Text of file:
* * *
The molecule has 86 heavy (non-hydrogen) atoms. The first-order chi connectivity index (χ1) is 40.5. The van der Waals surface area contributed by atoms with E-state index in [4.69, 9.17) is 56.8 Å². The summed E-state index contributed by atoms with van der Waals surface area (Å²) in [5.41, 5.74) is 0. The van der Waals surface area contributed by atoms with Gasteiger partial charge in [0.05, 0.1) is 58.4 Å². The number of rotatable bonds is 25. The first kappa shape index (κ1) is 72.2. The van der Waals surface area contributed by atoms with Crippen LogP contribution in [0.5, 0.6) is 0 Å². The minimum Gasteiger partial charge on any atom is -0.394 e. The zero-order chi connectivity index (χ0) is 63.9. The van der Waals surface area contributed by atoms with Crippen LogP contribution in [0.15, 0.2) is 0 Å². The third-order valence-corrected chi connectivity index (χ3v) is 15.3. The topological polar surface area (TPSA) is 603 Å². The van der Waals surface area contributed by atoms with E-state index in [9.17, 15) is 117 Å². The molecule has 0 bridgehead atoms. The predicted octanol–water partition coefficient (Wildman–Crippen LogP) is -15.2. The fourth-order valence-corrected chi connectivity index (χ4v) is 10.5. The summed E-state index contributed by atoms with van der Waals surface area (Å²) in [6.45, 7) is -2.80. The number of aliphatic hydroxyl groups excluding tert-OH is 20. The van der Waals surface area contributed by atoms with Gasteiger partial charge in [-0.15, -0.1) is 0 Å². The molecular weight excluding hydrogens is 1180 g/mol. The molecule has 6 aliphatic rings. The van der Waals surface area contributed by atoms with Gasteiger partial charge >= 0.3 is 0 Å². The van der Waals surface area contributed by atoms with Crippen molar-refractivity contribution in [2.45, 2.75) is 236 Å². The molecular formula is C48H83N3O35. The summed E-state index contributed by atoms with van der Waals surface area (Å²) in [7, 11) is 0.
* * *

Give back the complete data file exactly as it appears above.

The molecule has 86 heavy (non-hydrogen) atoms. The first-order chi connectivity index (χ1) is 40.5. The van der Waals surface area contributed by atoms with E-state index in [4.69, 9.17) is 56.8 Å². The summed E-state index contributed by atoms with van der Waals surface area (Å²) in [5.41, 5.74) is 0. The van der Waals surface area contributed by atoms with Gasteiger partial charge in [0.05, 0.1) is 58.4 Å². The number of rotatable bonds is 25. The first kappa shape index (κ1) is 72.2. The van der Waals surface area contributed by atoms with Crippen LogP contribution in [0.5, 0.6) is 0 Å². The minimum Gasteiger partial charge on any atom is -0.394 e. The zero-order chi connectivity index (χ0) is 63.9. The van der Waals surface area contributed by atoms with Crippen LogP contribution in [0.15, 0.2) is 0 Å². The third-order valence-corrected chi connectivity index (χ3v) is 15.3. The topological polar surface area (TPSA) is 603 Å². The van der Waals surface area contributed by atoms with E-state index in [9.17, 15) is 117 Å². The molecule has 0 bridgehead atoms. The predicted octanol–water partition coefficient (Wildman–Crippen LogP) is -15.2. The fourth-order valence-corrected chi connectivity index (χ4v) is 10.5. The summed E-state index contributed by atoms with van der Waals surface area (Å²) in [6.45, 7) is -2.80. The number of aliphatic hydroxyl groups excluding tert-OH is 20. The van der Waals surface area contributed by atoms with Gasteiger partial charge in [-0.15, -0.1) is 0 Å². The molecular weight excluding hydrogens is 1180 g/mol. The molecule has 6 aliphatic rings. The van der Waals surface area contributed by atoms with Gasteiger partial charge >= 0.3 is 0 Å². The van der Waals surface area contributed by atoms with Crippen molar-refractivity contribution in [2.45, 2.75) is 236 Å². The molecular formula is C48H83N3O35. The summed E-state index contributed by atoms with van der Waals surface area (Å²) in [7, 11) is 0.